Masked chafers are among the hardest grub species to control and are among the most destructive insect pests that turfgrass professionals must contend with each season.

Recognizable by the distinctive black stripe or mask across their eyes and face, the larvae of these small brown beetles (10-15 mm long depending on the species) feed on the roots of turfgrass. These larvae can become very large, and when present in large numbers can devastate a lawn.

Oftentimes the extent of the damage they can do does not appear until mid-summer when the soil dries and turfgrass growth slows. Only then does the grass, deprived of much of its root mass, turn brown and die. In most cases, all you have to do is tug on the damaged turfgrass and easily lift it from the soil to see the larvae.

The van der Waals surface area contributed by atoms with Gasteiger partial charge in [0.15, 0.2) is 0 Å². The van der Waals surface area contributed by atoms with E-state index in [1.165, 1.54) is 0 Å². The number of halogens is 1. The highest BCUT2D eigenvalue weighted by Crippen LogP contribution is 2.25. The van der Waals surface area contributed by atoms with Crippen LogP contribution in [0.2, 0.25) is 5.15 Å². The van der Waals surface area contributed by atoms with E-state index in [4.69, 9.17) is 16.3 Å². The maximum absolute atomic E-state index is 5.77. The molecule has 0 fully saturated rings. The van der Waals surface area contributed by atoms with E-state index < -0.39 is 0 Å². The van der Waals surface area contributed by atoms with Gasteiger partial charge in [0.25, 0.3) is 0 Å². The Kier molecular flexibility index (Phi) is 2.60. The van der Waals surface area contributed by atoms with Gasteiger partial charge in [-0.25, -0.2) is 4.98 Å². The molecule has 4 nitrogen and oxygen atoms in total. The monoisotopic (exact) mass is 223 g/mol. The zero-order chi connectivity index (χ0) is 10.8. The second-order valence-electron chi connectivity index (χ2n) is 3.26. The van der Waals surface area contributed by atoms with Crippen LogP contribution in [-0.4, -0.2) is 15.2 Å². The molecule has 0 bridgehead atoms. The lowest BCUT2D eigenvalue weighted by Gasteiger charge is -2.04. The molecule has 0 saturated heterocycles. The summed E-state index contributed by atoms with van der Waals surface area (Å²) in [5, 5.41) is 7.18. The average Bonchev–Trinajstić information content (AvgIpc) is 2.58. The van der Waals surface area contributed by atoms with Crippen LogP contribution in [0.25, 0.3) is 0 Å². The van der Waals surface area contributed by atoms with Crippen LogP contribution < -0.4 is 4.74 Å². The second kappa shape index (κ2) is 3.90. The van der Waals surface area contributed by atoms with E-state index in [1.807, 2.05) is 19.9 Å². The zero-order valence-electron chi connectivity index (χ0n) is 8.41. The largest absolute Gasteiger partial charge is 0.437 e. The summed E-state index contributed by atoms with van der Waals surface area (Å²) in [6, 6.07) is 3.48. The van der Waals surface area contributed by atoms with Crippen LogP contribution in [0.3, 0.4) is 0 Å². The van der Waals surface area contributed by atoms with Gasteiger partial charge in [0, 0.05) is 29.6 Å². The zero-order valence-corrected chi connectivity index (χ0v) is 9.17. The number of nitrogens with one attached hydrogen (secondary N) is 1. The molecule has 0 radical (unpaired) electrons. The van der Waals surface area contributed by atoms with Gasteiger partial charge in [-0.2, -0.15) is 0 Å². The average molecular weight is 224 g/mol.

If the damage that chafers do by themselves do weren’t enough, skunks, raccoons and birds sometimes tear up lawns looking for the masked chafer larvae to munch on.

A recent article in the Journal of Integrated Pest Management (JIPM) offers fascinating insights into the five species of masked chafers found on U.S. lawns in different regions of the United States and Canada and ongoing research to control them, in addition to using synthetic insecticides.

The article in the JIPM focuses on the use of entomopathogenic fungi when paired with chemical insecticides in controlling masked chafers.

For a fascinating look at this turfgrass-destroying pest (all five varieties), its biology and control, check out “Biology, Ecology, and Management of Masked Chafer (Coleoptera: Scarabaeidae) Grubs in Turfgrass” in the Feb. 10, 2016, issue of JIPM.